Jiji Press NAGASAKI (Jiji Press) — A magazine documenting the testimonies of victims of the 1945 U.S. atomic bombing of Nagasaki and disseminating messages against war and nuclear weapons marked its 50th anniversary on Friday.
In a prefatory note in its inaugural issue, published on Aug. 9, 1969, the magazine, Nagasaki no Shogen (testimonies of Nagasaki), said it “hopes to dredge up more testimonies and help people bring to light the danger of a new nuclear war and infringements of human rights of hibakusha [atomic bomb survivors].”
Its publisher, a local civic group called Nagasaki no Shogen no Kai (the group of testimonies of Nagasaki), has put out new issues one to four times a year, producing 75 issues by the end of last year.
The experiences of a total of about 2,000 hibakusha have been recorded in the magazine.
In 2006, 38 of about 1,000 testimonies were compiled into a book. An English translation was also published for people who do not understand Japanese.
“Through the testimonies, the magazine tells not only how grueling being exposed to radiation is but also people’s feelings against war and nuclear weapons,” said Mitsugi Moriguchi, 82, secretary general of the group.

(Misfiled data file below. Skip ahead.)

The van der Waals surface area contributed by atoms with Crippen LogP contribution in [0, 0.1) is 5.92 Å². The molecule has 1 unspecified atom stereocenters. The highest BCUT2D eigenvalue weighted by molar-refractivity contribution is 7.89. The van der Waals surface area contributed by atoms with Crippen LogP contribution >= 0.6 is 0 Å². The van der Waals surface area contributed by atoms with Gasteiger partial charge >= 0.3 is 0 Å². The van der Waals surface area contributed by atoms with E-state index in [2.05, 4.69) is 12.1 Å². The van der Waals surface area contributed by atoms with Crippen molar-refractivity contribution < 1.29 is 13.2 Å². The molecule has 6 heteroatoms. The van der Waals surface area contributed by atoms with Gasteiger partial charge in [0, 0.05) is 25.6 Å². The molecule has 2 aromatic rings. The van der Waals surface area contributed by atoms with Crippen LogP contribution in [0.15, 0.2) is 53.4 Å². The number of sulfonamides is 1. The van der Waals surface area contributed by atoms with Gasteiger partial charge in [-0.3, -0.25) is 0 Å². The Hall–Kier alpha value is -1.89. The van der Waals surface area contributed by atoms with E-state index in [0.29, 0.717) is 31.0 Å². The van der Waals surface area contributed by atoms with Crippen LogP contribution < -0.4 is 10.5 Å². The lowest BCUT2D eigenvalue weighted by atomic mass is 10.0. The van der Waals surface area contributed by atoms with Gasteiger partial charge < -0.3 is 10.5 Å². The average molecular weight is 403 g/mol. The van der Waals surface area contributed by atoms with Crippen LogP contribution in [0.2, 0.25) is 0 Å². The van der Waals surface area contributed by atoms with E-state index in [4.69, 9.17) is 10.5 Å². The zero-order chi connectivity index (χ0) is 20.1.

Moriguchi pointed to the importance of delivering testimonies from Hiroshima, the first atomic-bombed city, as well as Nagasaki to more people and for people in the world to be able to share their feelings. “That will be the most powerful force to prevent the use of nuclear weapons,” he said.
The magazine also takes up nuclear-related issues in the world and antinuclear movements of the time in feature stories, on top of testimonies by hibakusha.
Hibiki Yamaguchi, the 43-year-old chief editor, said the magazine can show what a wide-ranging issue nuclear weapons are by addressing the harm done by the atomic bombings and the current situation on nuclear weapons in one issue.
With the average age of hibakusha exceeding 82, the magazine faces increasing difficulty gathering testimonies. Yamaguchi is eager to find out how hibakusha lived their lives, by collecting what people around them have to say.
“Different people react to different parts of testimonies. That’s why accumulating testimonies makes sense,” Yamaguchi said.
“The hibakusha are not gone yet. Our mission to record [hibakusha’s experiences] will not change,” Yamaguchi said, showing his determination to continue the work. Nagasaki marked the 74th anniversary of the atomic bombing on Friday.Speech